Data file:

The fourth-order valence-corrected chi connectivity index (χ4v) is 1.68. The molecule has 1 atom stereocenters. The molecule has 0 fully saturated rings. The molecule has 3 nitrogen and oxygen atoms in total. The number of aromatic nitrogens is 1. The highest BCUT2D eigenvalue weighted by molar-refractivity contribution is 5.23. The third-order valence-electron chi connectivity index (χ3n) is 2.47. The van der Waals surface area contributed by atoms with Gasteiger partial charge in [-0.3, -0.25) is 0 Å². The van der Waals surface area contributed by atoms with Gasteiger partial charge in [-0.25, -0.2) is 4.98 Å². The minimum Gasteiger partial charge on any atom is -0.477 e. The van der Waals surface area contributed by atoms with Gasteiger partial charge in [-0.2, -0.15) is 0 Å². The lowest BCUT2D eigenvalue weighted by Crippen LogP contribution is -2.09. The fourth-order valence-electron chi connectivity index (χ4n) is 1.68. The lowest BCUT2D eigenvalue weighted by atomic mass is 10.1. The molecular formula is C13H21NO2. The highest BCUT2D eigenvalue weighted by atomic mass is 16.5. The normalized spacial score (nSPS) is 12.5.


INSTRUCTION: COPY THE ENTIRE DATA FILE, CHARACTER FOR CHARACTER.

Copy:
The fourth-order valence-corrected chi connectivity index (χ4v) is 1.68. The molecule has 1 atom stereocenters. The molecule has 0 fully saturated rings. The molecule has 3 nitrogen and oxygen atoms in total. The number of aromatic nitrogens is 1. The highest BCUT2D eigenvalue weighted by molar-refractivity contribution is 5.23. The third-order valence-electron chi connectivity index (χ3n) is 2.47. The van der Waals surface area contributed by atoms with Gasteiger partial charge in [-0.3, -0.25) is 0 Å². The van der Waals surface area contributed by atoms with Gasteiger partial charge in [-0.25, -0.2) is 4.98 Å². The minimum Gasteiger partial charge on any atom is -0.477 e. The van der Waals surface area contributed by atoms with Gasteiger partial charge in [-0.2, -0.15) is 0 Å². The lowest BCUT2D eigenvalue weighted by Crippen LogP contribution is -2.09. The fourth-order valence-electron chi connectivity index (χ4n) is 1.68. The lowest BCUT2D eigenvalue weighted by atomic mass is 10.1. The molecular formula is C13H21NO2. The highest BCUT2D eigenvalue weighted by atomic mass is 16.5. The normalized spacial score (nSPS) is 12.5.